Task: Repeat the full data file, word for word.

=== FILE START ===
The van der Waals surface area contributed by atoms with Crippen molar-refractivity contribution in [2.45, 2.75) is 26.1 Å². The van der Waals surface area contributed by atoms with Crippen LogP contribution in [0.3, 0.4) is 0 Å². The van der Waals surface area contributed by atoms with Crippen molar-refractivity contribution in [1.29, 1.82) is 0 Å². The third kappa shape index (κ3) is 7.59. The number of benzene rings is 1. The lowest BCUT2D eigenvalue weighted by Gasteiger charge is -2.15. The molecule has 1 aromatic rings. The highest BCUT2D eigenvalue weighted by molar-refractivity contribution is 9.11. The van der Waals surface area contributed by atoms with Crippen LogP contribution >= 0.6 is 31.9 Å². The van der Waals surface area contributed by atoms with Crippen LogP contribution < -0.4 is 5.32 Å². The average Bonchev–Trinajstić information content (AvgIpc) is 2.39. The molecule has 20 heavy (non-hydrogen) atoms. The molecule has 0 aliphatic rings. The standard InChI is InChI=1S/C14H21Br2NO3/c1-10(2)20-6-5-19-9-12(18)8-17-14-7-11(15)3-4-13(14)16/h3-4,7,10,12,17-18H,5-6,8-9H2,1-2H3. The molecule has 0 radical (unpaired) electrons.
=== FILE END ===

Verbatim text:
The van der Waals surface area contributed by atoms with Crippen molar-refractivity contribution in [2.45, 2.75) is 26.1 Å². The van der Waals surface area contributed by atoms with Crippen LogP contribution in [0.3, 0.4) is 0 Å². The van der Waals surface area contributed by atoms with Crippen molar-refractivity contribution in [1.29, 1.82) is 0 Å². The third kappa shape index (κ3) is 7.59. The number of benzene rings is 1. The lowest BCUT2D eigenvalue weighted by Gasteiger charge is -2.15. The molecule has 1 aromatic rings. The highest BCUT2D eigenvalue weighted by molar-refractivity contribution is 9.11. The van der Waals surface area contributed by atoms with Crippen LogP contribution >= 0.6 is 31.9 Å². The van der Waals surface area contributed by atoms with Crippen LogP contribution < -0.4 is 5.32 Å². The average Bonchev–Trinajstić information content (AvgIpc) is 2.39. The molecule has 20 heavy (non-hydrogen) atoms. The molecule has 0 aliphatic rings. The standard InChI is InChI=1S/C14H21Br2NO3/c1-10(2)20-6-5-19-9-12(18)8-17-14-7-11(15)3-4-13(14)16/h3-4,7,10,12,17-18H,5-6,8-9H2,1-2H3. The molecule has 0 radical (unpaired) electrons.